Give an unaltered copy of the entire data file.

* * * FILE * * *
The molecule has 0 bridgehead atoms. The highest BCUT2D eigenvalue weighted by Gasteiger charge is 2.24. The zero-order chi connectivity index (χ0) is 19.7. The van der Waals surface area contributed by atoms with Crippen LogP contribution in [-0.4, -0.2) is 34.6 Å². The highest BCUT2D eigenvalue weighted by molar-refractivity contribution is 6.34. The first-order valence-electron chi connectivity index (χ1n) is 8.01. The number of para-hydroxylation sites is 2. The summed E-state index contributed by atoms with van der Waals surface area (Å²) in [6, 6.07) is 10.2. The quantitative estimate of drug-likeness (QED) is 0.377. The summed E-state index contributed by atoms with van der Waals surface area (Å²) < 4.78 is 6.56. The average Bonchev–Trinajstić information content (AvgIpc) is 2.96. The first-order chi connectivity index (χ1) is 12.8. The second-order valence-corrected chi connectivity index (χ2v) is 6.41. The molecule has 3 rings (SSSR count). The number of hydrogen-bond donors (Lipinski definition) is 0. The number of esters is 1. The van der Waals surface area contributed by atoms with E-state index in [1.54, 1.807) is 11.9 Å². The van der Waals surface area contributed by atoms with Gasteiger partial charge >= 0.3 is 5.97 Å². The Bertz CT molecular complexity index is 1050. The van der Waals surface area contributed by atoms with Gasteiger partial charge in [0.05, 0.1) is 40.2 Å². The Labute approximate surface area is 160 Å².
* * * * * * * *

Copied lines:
The molecule has 0 bridgehead atoms. The highest BCUT2D eigenvalue weighted by Gasteiger charge is 2.24. The zero-order chi connectivity index (χ0) is 19.7. The van der Waals surface area contributed by atoms with Crippen LogP contribution in [-0.4, -0.2) is 34.6 Å². The highest BCUT2D eigenvalue weighted by molar-refractivity contribution is 6.34. The first-order valence-electron chi connectivity index (χ1n) is 8.01. The number of para-hydroxylation sites is 2. The summed E-state index contributed by atoms with van der Waals surface area (Å²) in [6, 6.07) is 10.2. The quantitative estimate of drug-likeness (QED) is 0.377. The summed E-state index contributed by atoms with van der Waals surface area (Å²) < 4.78 is 6.56. The average Bonchev–Trinajstić information content (AvgIpc) is 2.96. The first-order chi connectivity index (χ1) is 12.8. The second-order valence-corrected chi connectivity index (χ2v) is 6.41. The molecule has 3 rings (SSSR count). The number of hydrogen-bond donors (Lipinski definition) is 0. The number of esters is 1. The van der Waals surface area contributed by atoms with E-state index in [1.54, 1.807) is 11.9 Å². The van der Waals surface area contributed by atoms with Gasteiger partial charge >= 0.3 is 5.97 Å². The Bertz CT molecular complexity index is 1050. The van der Waals surface area contributed by atoms with Gasteiger partial charge in [0.05, 0.1) is 40.2 Å². The Labute approximate surface area is 160 Å².